NCPA - National Center for Policy Analysis

Taming Economic Volatility

January 25, 2001

Economists say there is considerable evidence something wonderful began happening to the U.S. economy beginning in 1984. Since then it has become much less volatile. It has stabilized and may be able, permanently, to avoid the wild swings characteristic of pre-1984 patterns.

In the December 2000 American Economic Review, Margaret M. McConnell of the Federal Reserve Bank of New York and Gabriel Perez Quiros of the European Central Bank pinpoint the first quarter of 1984 as the period when "the break" with the old volatile pattern began.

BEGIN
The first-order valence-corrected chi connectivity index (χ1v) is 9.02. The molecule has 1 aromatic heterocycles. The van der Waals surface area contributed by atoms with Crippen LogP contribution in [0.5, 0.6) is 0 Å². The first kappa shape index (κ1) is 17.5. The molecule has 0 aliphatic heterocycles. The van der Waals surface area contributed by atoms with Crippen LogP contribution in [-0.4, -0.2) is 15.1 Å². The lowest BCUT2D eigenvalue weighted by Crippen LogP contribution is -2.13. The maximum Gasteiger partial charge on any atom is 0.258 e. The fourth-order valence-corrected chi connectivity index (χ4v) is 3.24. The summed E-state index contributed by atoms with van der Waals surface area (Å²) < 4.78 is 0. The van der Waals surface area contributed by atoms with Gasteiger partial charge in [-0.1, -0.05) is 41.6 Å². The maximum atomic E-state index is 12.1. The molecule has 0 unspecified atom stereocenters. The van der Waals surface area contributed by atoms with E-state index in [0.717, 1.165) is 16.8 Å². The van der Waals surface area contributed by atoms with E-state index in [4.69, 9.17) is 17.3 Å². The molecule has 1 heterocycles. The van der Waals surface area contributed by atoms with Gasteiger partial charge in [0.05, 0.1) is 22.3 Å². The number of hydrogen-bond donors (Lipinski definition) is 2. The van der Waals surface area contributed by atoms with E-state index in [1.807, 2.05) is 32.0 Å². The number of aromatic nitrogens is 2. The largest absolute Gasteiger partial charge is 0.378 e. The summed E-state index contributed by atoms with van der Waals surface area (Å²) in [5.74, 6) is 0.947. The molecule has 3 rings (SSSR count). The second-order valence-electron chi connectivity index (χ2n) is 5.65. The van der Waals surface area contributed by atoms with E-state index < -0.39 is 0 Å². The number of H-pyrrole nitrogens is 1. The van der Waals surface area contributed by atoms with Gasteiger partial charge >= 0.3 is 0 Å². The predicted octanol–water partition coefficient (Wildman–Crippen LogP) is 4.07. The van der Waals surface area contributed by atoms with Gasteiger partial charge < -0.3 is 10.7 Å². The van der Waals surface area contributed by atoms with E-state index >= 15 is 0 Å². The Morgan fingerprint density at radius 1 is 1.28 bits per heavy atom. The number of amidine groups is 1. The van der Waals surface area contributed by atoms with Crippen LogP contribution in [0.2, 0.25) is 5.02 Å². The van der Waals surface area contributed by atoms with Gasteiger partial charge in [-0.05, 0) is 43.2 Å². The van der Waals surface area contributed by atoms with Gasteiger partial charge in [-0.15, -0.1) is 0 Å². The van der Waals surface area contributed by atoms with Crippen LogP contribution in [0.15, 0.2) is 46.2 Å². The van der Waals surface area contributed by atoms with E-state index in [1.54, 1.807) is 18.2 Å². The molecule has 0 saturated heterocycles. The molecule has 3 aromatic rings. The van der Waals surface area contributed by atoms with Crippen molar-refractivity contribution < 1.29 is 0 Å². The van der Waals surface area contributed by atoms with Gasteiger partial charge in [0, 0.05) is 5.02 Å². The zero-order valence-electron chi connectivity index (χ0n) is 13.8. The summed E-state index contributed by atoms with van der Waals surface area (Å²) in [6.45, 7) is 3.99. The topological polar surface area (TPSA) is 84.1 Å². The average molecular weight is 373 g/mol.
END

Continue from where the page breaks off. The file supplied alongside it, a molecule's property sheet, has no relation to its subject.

Here is an explanation of what happened:

  • Private sector changes in organization and technology have calmed the durable goods sector of the economy -- which used to be its highly volatile component.
  • Durable-goods makers adopted techniques of lean manufacturing and just-in-time logistics.
  • Producers now have more accurate and up-to-the-minute information about what's selling and their plants are able to shift their product mix more quickly -- thereby avoiding the build up of high inventories.
  • It was the backlog of inventories when an economic downturn occurred that led to sudden and sharp cuts in production -- and the massive layoffs that only further aggravated the economic decline.


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